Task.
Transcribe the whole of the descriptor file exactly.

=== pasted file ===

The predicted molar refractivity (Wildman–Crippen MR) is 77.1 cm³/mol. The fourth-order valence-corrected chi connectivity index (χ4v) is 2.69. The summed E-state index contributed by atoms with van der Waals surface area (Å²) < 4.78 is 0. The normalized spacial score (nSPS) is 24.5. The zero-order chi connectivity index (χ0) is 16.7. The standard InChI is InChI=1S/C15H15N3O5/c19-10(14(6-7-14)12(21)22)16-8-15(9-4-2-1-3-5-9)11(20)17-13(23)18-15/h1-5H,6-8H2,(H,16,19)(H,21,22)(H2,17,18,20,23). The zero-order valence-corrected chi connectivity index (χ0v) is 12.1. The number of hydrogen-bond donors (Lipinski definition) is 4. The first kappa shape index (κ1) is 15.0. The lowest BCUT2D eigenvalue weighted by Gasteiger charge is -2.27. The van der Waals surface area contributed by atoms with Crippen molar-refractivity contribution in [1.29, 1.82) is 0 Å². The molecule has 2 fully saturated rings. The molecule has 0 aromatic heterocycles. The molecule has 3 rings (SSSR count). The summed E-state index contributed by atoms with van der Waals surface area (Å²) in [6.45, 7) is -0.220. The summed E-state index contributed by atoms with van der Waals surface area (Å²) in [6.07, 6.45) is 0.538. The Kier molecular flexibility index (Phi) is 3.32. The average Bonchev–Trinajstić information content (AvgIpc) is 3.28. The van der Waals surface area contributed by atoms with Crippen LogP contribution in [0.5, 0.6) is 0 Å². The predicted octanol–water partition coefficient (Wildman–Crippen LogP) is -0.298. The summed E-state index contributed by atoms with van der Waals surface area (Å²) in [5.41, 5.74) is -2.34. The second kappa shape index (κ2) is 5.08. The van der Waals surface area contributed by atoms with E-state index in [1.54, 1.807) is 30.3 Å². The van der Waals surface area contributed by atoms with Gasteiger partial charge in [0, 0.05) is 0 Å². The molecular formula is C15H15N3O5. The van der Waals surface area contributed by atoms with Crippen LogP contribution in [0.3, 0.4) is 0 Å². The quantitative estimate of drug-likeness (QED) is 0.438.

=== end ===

The predicted molar refractivity (Wildman–Crippen MR) is 77.1 cm³/mol. The fourth-order valence-corrected chi connectivity index (χ4v) is 2.69. The summed E-state index contributed by atoms with van der Waals surface area (Å²) < 4.78 is 0. The normalized spacial score (nSPS) is 24.5. The zero-order chi connectivity index (χ0) is 16.7. The standard InChI is InChI=1S/C15H15N3O5/c19-10(14(6-7-14)12(21)22)16-8-15(9-4-2-1-3-5-9)11(20)17-13(23)18-15/h1-5H,6-8H2,(H,16,19)(H,21,22)(H2,17,18,20,23). The zero-order valence-corrected chi connectivity index (χ0v) is 12.1. The number of hydrogen-bond donors (Lipinski definition) is 4. The first kappa shape index (κ1) is 15.0. The lowest BCUT2D eigenvalue weighted by Gasteiger charge is -2.27. The van der Waals surface area contributed by atoms with Crippen molar-refractivity contribution in [1.29, 1.82) is 0 Å². The molecule has 2 fully saturated rings. The molecule has 0 aromatic heterocycles. The molecule has 3 rings (SSSR count). The summed E-state index contributed by atoms with van der Waals surface area (Å²) in [6.45, 7) is -0.220. The summed E-state index contributed by atoms with van der Waals surface area (Å²) in [6.07, 6.45) is 0.538. The Kier molecular flexibility index (Phi) is 3.32. The average Bonchev–Trinajstić information content (AvgIpc) is 3.28. The van der Waals surface area contributed by atoms with Crippen LogP contribution in [0.5, 0.6) is 0 Å². The predicted octanol–water partition coefficient (Wildman–Crippen LogP) is -0.298. The summed E-state index contributed by atoms with van der Waals surface area (Å²) in [5.41, 5.74) is -2.34. The second kappa shape index (κ2) is 5.08. The van der Waals surface area contributed by atoms with E-state index in [1.54, 1.807) is 30.3 Å². The van der Waals surface area contributed by atoms with Gasteiger partial charge in [0, 0.05) is 0 Å². The molecular formula is C15H15N3O5. The van der Waals surface area contributed by atoms with Crippen LogP contribution in [0.3, 0.4) is 0 Å². The quantitative estimate of drug-likeness (QED) is 0.438.